These objectives led the Commission to prepare the initial proposal for a revised text, which was made available on 23rd May 2008 (COM (2008) 311 final). With the entry into force of the Lisbon Treaty the 1st December 2009, the former co-decision procedure, now called the ordinary legislative procedure, had been extended to almost all European Directives and Regulations, including the case for the Construction Products Regulation.

For the CPR, the European Parliament accepted the proposal from the European Commission in its first reading, on 24th of April 2009, but tabled 101 amendments which included some substantial changes in the fundamental basis of the text. The Council then examined the draft, and after a year and half of discussions and more than 50 meetings, agreed in principle with a number of the main changes introduced by the Parliament. On this basis, the Council prepared a new version of the CPR, taking into consideration the initial proposal from the European Commission, and introduced amendments.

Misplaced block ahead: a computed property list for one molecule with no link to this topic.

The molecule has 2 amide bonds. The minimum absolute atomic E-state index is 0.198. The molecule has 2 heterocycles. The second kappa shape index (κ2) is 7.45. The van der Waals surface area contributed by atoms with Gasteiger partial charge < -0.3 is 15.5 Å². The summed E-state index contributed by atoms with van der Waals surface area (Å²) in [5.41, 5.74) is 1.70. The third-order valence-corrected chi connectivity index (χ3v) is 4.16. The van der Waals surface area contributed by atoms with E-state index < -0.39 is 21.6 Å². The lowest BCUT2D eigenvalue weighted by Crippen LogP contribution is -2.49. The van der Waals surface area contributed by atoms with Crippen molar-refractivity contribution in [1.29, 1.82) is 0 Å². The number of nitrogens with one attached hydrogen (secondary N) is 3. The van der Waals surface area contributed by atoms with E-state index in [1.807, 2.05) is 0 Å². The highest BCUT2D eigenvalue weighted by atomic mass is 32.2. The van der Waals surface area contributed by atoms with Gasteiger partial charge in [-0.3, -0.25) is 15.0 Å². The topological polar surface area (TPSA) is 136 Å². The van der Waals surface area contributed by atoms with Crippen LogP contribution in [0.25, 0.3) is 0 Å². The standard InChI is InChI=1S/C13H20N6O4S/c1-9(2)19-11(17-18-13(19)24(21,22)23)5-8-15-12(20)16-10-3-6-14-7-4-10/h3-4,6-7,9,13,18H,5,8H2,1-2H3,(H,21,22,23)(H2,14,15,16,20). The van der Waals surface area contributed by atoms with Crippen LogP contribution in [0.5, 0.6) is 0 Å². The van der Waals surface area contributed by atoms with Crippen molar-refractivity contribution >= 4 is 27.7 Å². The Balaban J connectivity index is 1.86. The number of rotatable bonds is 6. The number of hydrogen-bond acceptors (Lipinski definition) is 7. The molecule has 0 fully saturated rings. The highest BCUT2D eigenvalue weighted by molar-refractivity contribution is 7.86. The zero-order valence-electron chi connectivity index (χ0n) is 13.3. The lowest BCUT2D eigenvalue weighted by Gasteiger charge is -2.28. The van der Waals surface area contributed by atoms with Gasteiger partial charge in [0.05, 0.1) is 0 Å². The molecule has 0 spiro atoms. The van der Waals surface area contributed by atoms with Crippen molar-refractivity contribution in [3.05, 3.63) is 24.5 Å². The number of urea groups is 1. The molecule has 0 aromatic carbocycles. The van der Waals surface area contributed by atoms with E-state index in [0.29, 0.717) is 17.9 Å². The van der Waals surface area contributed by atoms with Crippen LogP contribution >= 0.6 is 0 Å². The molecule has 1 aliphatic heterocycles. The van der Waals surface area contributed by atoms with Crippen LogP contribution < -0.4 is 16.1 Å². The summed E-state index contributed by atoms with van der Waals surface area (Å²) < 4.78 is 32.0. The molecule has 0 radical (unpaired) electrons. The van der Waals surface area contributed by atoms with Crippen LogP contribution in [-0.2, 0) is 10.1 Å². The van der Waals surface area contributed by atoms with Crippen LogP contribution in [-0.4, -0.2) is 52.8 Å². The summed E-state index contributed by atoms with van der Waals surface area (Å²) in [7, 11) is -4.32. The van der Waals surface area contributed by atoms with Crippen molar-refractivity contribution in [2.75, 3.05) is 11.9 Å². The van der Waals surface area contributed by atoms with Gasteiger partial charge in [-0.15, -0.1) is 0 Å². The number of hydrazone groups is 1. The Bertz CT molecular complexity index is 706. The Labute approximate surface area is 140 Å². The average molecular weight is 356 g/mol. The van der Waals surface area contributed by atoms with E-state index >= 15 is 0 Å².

During the second reading, a compromise was found between the three European Institutions (European Commission, European Parliament and Council) allowing the publication of the text which was adopted by the Parliament on 18th January 2011, fully adopted by the three European Institutions on 9th March 2011 and then published 4th April 2011 in the Official Journal of the European Union, Regulation (EU) No 305/2011.

CPR’s full entry into force is 1st July 2013 and we will explain in this blog details about the content, the implementation and our own interpretation of this Regulation.